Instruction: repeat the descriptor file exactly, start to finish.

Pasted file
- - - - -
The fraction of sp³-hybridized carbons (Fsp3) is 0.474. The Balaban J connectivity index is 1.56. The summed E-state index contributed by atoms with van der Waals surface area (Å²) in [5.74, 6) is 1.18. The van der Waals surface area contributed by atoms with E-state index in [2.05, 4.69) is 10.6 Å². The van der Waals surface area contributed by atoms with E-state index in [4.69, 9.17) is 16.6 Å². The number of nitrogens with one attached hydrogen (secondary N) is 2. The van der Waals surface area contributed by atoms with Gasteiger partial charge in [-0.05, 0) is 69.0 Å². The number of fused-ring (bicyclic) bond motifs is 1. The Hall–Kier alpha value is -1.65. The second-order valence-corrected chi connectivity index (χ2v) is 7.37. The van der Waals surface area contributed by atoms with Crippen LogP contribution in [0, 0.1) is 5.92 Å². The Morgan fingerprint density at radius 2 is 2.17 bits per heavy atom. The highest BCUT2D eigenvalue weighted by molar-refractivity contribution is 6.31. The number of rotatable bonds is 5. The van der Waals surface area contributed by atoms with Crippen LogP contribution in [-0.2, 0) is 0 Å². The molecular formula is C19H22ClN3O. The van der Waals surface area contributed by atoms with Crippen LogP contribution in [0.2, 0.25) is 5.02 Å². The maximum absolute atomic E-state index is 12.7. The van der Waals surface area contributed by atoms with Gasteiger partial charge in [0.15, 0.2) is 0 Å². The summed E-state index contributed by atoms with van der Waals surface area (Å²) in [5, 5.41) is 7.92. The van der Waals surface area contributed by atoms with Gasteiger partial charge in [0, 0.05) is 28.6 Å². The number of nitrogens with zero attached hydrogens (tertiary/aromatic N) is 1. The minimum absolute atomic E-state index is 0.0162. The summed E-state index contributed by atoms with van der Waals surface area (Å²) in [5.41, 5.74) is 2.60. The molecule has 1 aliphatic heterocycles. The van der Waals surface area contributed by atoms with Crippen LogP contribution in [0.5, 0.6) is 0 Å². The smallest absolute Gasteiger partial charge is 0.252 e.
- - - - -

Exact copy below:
The fraction of sp³-hybridized carbons (Fsp3) is 0.474. The Balaban J connectivity index is 1.56. The summed E-state index contributed by atoms with van der Waals surface area (Å²) in [5.74, 6) is 1.18. The van der Waals surface area contributed by atoms with E-state index in [2.05, 4.69) is 10.6 Å². The van der Waals surface area contributed by atoms with E-state index in [4.69, 9.17) is 16.6 Å². The number of nitrogens with one attached hydrogen (secondary N) is 2. The van der Waals surface area contributed by atoms with Gasteiger partial charge in [-0.05, 0) is 69.0 Å². The number of fused-ring (bicyclic) bond motifs is 1. The Hall–Kier alpha value is -1.65. The second-order valence-corrected chi connectivity index (χ2v) is 7.37. The van der Waals surface area contributed by atoms with Crippen LogP contribution in [0, 0.1) is 5.92 Å². The Morgan fingerprint density at radius 2 is 2.17 bits per heavy atom. The highest BCUT2D eigenvalue weighted by molar-refractivity contribution is 6.31. The number of rotatable bonds is 5. The van der Waals surface area contributed by atoms with Crippen LogP contribution in [-0.2, 0) is 0 Å². The molecular formula is C19H22ClN3O. The van der Waals surface area contributed by atoms with Crippen LogP contribution in [0.2, 0.25) is 5.02 Å². The maximum absolute atomic E-state index is 12.7. The van der Waals surface area contributed by atoms with Gasteiger partial charge in [0.15, 0.2) is 0 Å². The summed E-state index contributed by atoms with van der Waals surface area (Å²) in [5, 5.41) is 7.92. The van der Waals surface area contributed by atoms with Gasteiger partial charge in [0, 0.05) is 28.6 Å². The number of nitrogens with zero attached hydrogens (tertiary/aromatic N) is 1. The minimum absolute atomic E-state index is 0.0162. The summed E-state index contributed by atoms with van der Waals surface area (Å²) in [5.41, 5.74) is 2.60. The molecule has 1 aliphatic heterocycles. The van der Waals surface area contributed by atoms with Crippen LogP contribution in [0.5, 0.6) is 0 Å². The smallest absolute Gasteiger partial charge is 0.252 e.